Since the claim was restricted to isolated sequences, though, the soymeal did not infringe. “Isolated” was held to be a technical term that applied to DNA sequences that had been removed from a genome and were in a form ready for further processing. As the gene sequence in the soymeal was not isolated within this meaning, the importation of soymeal into the U.K. did not infringe on Monsanto’s patent.

The Dutch Court also adopted this construction of the word isolated and as a result, found noninfringement. For the claims not restricted by the word isolated, the Dutch court asked the ECJ to clarify the scope of Article 9 and to which patents the Biotech Directive applies.

While the three results were the same, the reasoning of the different courts was not consistent and thus could lead to divergent results on very similar fact patterns.

General Implementation

The differences in how each member state has chosen to implement the Biotech Directive and therefore the differences in how it might be interpreted were not highlighted by these cases, because only the Spanish Court made a substantive decision under the Biotech Directive. Other aspects of its implementation and interpretation, beyond which patents it applies to, however, are not necessarily consistent across Europe.

The wording of the Biotech Directive has been preserved in the U.K. and so could allow per se protection for genes in certain circumstances. Prior to the Biotech Directive, however, case law in the U.K. had not offered per se protection for DNA sequences. As no cases have yet been decided or are due to be decided under the Biotech Directive, the U.K.’s approach is yet to be seen.

In France, the sequence or partial sequence of a gene is not patentable per se. Instead, only the technical application of the gene sequence, which must be fully disclosed in the patent application, is protected.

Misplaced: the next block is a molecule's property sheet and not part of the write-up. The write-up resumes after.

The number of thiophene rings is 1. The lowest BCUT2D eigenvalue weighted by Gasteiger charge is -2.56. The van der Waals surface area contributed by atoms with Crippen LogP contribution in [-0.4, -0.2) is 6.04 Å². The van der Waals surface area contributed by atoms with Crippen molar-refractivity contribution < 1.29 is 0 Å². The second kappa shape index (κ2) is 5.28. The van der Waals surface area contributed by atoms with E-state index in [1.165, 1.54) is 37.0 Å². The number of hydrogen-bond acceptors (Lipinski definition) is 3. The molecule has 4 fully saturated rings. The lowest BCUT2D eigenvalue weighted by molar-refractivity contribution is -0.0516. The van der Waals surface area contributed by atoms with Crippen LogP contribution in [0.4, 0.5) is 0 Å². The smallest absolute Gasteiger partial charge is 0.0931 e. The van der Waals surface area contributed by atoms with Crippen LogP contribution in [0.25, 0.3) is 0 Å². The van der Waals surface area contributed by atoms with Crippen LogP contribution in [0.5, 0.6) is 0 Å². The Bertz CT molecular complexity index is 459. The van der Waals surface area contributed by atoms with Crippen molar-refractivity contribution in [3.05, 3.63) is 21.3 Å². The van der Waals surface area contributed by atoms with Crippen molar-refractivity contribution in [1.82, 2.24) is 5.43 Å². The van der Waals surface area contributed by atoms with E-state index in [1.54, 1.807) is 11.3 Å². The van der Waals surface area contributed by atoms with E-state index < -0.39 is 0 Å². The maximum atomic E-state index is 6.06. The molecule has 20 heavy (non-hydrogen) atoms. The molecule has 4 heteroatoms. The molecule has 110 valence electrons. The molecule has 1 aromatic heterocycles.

Similarly, in Germany, the industrial application of a full or partial gene sequence must be fully described in the patent application. The German provisions go a step further and in the case of sequences or partial sequences of human genes, the function must be included in the claim. Again, the result of this requirement is purpose-bound protection for claimed DNA sequences.

This purpose-bound protection for gene sequences isolated from the human body may be at odds with the wording of the Biotech Directive. Inconsistent implementation and interpretation of the Biotech Directive by different member states might affect the outcome of future litigation relating to biotech patents.

The choice of jurisdiction could, therefore, be key to the success of an action brought in Europe under a biotechnology patent. Understanding the nuances of each member state’s laws will also be vital. The decision of the ECJ in the Dutch Monsanto vs. Cefetra case will be interesting, although the questions asked are quite narrow, and the decision is unlikely to resolve all the differences in implementation across member states.

Hence, it seems that the Biotech Directive has failed in its intention to clarify the law. The uncertainty about the scope of protection conferred by biotech patents around Europe is also likely to continue for the foreseeable future.

Matthew Royle

Gareth Morgan

Simon Cohen

Matthew Royle ([email protected]) is an associate, and Gareth Morgan ([email protected]) and Simon Cohen([email protected])
are partners at Taylor Wessing.